CCT has been providing essential services in Battambang District since 2007. We ran health, education, housing, nutrition, and income generation services from private facilities. These are essential services that all communities need to thrive. If we kept going as we were, CCT would need to remain in Battambang forever. But when we started focusing on who should be delivering these services, the solution became clear. Operation Village Hive was born.

By transferring our privately run services into the public sector and shifting the power and control to local communities, we began systematically working ourselves out of a job.

Just imagine if all foreign aid was channelled into the same public facilities. There are over 6,000 charities in Cambodia alone. If all their donations, innovative programs, resources, and training converged within the same public schools, public health clinics and hospitals, and public social services, an impactful paradigm shift would emerge. It would result in a massive reduction of overheads. It would avoid the unnecessary duplication of resources. It would prevent the endless reinvention of the wheel. Services would be distributed equitably to all members of the community. None of the institutional knowledge would be lost when charities wind up their projects or move on to different regions. The local communities would retain the fruits of this collective effort.

Centralising our efforts through the public system means that charities would lose their visibility and branding, and that would be a significant blow to the egos of charity founders and directors. They would no longer be able to say, ‘Look! Here is OUR school’. But, this work is not, and was never, ours to begin with. Charities should ultimately be accountable to the local communities they operate in. These projects are theirs. Losing the ego and paternalistic ownership that engulfs the international development sector might help us all to refocus on our common goal to break the cycle of poverty.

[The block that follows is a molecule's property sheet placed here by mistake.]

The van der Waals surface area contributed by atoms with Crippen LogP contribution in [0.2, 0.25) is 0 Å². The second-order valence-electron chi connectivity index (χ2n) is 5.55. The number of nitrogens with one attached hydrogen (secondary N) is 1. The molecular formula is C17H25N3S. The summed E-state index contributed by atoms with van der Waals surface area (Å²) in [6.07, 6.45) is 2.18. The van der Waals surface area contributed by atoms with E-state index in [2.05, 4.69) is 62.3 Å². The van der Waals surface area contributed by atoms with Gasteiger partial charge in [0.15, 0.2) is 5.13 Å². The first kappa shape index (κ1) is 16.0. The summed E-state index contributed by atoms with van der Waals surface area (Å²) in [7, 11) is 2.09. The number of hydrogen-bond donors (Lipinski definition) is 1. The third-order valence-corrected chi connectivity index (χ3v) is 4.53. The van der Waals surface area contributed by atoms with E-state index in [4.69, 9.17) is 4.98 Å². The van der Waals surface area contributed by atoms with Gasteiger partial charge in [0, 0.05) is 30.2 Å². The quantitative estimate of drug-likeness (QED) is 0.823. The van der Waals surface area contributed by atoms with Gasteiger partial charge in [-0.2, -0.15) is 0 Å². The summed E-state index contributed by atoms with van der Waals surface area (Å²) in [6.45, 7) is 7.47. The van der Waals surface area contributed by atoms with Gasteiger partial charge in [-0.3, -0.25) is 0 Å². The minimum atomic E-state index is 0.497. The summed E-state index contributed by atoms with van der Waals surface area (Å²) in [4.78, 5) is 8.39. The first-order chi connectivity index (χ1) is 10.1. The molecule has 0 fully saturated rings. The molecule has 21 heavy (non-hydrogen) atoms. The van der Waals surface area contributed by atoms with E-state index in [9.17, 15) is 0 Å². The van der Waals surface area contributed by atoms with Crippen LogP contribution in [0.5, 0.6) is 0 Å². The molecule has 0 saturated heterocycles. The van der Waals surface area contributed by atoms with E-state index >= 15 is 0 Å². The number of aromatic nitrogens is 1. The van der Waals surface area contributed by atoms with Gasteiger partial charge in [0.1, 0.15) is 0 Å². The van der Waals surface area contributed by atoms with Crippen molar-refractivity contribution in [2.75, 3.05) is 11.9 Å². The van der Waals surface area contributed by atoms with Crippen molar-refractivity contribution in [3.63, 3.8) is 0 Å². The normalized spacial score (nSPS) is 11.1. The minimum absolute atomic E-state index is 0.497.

Upstream development that prevents harm before it occurs doesn’t pull on the heartstrings in quite the same way downstream development does. Instead of saving people in crisis, it mostly involves preventing them from needing to be saved by finding more equitable ways to distribute power to transform policies, processes, frameworks and organisational structures. To make this work we need to raise awareness to educate donors that their funds will have a much greater impact when they are invested in upstream projects.

Shifting the power to local communities to own and operate their own programs requires a level of trust and belief in the local people’s capabilities. To achieve this, we need to break down the stereotypes, often perpetuated by charities, that local people are corrupt and incompetent and, therefore, can’t be trusted to manage their own affairs.

The evidence is clear that high-quality universal public services are the key to a happy, healthy, flourishing society. If we changed the system by shifting from private, charity-delivered programs to public community-delivered programs and then invested upstream in prevention and early intervention programs – like public health, public education and public housing rather than crisis shelters, orphanage rescues and foster care – we would quickly arrive at a day in which communities in Cambodia would no longer need to be rescued by charities.

The CCT team is throwing all its energy behind building a robust evidence base to prove this is not only possible but also easy to achieve. With support from our small but passionate team of supporters, we have already begun. We are dumbfounded by how smooth sailing the Village Hive Project has been. It all comes down to the enthusiasm of the communities in Battambang. This is what they want, and so they are moving heaven and earth to make it so.

The only challenge we face is getting enough funding to see it through. If we can complete one commune a year, we will complete the Village Hive Project by 2031.